We were deeply saddened to hear the news that Lawrence Leighton Smith, Music Director of the Colorado Springs Philharmonic through thick and thin over the past 11, years will not be well enough to conduct at his scheduled farewell concert featuring Bruckner’s 7th Symphony this weekend. Instead, the Philharmonic has arranged for their new, as-yet-unannounced new Music Director to fill in for Leighton Smith by way of a surprise announcement for Saturday evening’s performance. (We’ll have an interview with the new director that will post at 8:01 p.m. on Saturday evening).

We had the great pleasure of attending Smith’s courageous penultimate performance of Beethoven’s Ninth Symphony on April 16th and wish him our many thanks for all that he brought to our music community.

Tickets are still available for this weekend’s farewell concert that will also double as an announcement of the new Music Director HERE.

There’s more information and an interview by T.D. Mobley-Martinez at the Gazette HERE and you can listen to Michelle Mercer’s retrospecitve on smith Smith that aired on KRCC News last February below:

The 2010-2011 season marks Lawrence Leighton Smith’s 11th year as Music Director of the Colorado Springs Symphony and Philharmonic, and his final one on the job. What should have been a triumphant retirement year for Smith has been darkened by news of his recent diagnosis with Binswanger’s Disease, a form of dementia. But Smith was in high spirits as he looked back on his career with KRCC’s Michelle Mercer, who offers this retrospective.

Lawrence Leighton Smith: A Career Retrospective

Audio clip: Adobe Flash Player (version 9 or above) is required to play this audio clip. Download the latest version here. You also need to have JavaScript enabled in your browser.

Disclaimer: the Philharmonic is an underwriter of KRCC.

 

3 Responses to A Fond Farewell to Lawrence Leighton Smith

  1. Jeremy says:

    This weekend’s concerts will be earth-shattering!

  2. Ben M. Birkhead M.D. says:

    Larry Smith was an inspiration to me. He was the only music director for whom I ever did homework in preparation for his concerts. His pre-concert lectures were superb; the equal of the young Bernstein but without the egotistical flair.

    His tenure with the Louisville Orchestra (my local orchestra) was the standout of my supportive association with that organization.

    I have missed him since he left. He is in my prayers.

  3. Jack Elmore says:

    I am deeply saddened to learn of your incurrable disease. I have many fond memories of your tenure with the Oregon Symphony in which I played 2nd trombone. I have often reflected upon the school concerts we did together at my public schools where I taught instrumental music in Portland, OR. You performed Carnival Scenes at Vienna on piano and we performed Don Gillis’s “Diaglogue for Trombone”. You were an exemplary accompanist as well as soloist. I also recall a tour concert that we did in Klamath Falls, OR, at a time when the Portland Trailblazers basketball team was playing for the title at the same time we had our concert. I know you must have known that, since I had lots of rests in my part, I was communicating the score throughout the concert to two members of the string bass section, Larry Zgonc and Dick Mansfield, and you let it slide. I also recall a rehearsal incident at which you were telling the orchestra how you wanted a rhythm consisting of a triplet followed by quarter note and you cracked up the entire orchestra by using the phrase “fuck a da bum”. You did blush a bit after that one. I wish you well in your final journey and applaud your courage to face Binswangers headon. You have my utmost respect and admiration. Fondly, Jack Elmore, 2nd trombone Oregon Symphony 1968-97.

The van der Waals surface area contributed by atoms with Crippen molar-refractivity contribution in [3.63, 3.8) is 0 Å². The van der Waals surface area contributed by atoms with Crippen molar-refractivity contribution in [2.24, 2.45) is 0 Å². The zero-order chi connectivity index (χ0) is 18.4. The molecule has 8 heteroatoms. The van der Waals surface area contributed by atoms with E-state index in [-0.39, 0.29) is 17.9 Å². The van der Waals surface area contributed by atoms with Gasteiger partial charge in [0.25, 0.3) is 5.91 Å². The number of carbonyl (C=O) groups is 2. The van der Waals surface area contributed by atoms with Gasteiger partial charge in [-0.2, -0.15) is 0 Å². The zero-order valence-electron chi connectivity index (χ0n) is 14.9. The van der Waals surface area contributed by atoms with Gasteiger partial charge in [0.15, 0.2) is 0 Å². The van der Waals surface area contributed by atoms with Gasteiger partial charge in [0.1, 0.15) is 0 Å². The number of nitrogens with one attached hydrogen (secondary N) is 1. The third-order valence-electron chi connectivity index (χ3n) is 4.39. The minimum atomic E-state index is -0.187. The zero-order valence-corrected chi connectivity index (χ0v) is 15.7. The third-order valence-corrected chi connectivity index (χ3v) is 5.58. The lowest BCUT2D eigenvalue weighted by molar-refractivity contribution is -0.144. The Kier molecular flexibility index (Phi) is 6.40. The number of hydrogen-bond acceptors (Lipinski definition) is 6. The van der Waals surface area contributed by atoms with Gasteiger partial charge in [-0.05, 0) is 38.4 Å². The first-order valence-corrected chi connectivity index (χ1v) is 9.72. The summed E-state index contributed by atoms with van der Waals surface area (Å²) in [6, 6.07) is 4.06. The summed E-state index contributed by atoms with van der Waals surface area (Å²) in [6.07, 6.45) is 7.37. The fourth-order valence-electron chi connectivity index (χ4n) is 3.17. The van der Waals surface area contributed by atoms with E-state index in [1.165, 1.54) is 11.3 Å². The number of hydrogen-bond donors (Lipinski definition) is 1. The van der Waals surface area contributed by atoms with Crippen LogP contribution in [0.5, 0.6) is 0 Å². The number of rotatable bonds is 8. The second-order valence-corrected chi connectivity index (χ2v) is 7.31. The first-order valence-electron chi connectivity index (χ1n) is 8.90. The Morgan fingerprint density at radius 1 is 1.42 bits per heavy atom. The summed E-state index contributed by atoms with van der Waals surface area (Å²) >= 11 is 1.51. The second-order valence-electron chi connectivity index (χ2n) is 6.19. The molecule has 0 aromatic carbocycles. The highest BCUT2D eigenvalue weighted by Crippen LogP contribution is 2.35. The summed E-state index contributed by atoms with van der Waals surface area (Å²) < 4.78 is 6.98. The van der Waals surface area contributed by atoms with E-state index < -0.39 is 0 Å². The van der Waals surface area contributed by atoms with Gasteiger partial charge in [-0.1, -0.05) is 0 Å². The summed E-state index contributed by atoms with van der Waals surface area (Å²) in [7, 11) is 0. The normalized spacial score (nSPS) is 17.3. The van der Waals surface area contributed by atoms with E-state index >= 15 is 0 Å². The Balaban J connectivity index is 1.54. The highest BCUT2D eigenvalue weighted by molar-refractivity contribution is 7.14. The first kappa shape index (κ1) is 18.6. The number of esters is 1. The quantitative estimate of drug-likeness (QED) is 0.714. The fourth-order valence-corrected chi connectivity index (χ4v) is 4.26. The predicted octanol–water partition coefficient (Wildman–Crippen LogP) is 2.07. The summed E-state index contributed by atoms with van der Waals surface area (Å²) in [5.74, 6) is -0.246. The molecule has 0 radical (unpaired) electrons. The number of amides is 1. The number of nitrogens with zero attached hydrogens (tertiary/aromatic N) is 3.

News

Richard Haro Photography
May 28, 2016 | NPR · Michel Martin traveled to Fort Collins, Colo. to talk with Kathleen Curry, Patty Limerick, Roger Fragua and Paolo Bacigalupi about owning water and dealing with a future where water may be scarce.
 

May 28, 2016 | NPR · Medical blogger Jillian Knowles and writer Alex Hardy have both written about moving back in with their parents. They share their experiences, while NPR’s Asma Khalid explains the trend.
 

May 28, 2016 | NPR · In 1985 the city of Thornton, Colo. bought up nearby farmland and water rights from its farms. Now, some of those farms are drying up.
 

Arts & Life

Getty Images/Blend Images RM
May 28, 2016 | NPR · Over 1,000 students submitted their work for Words Unlocked, a poetry contest for juveniles in corrections. Two young poets split the top prize — and they’ve shared their poems with NPR.
 

Getty Images
May 28, 2016 | NPR · This week we’ve invited Craig Fugate, administrator of the Federal Emergency Management Agency, to the show. (So if a giant asteroid crashes into Earth while he plays our quiz, you’re on your own.)
 

May 28, 2016 | NPR · NPR’s Scott Simon talks with writer Russell Banks about his new book, “Voyager.” It’s a collection of travel writing that also reads like a memoir.
 

Music

May 28, 2016 | NPR · William Bell cut his first Stax records tracks more than 50 years ago. Now, he’s back on the label. Bell tells NPR’s Scott Simon about his new album, and remixing one of his biggest hits.
 

Courtesy of the artist
May 28, 2016 | NPR · The young band recently released a single called “Michigan And Again.” Though the band’s three members do love their home state, the inspiration for the song came from an unlikely source.
 

AFP/Getty Images
May 28, 2016 | NPR · Correspondents, editors and producers from our newsroom share the pieces that have kept them reading, using the #NPRreads hashtag. Each weekend, we highlight some of the best stories.
 

Get the KRCC iPhone App

The Writer's Almanac

Radiolab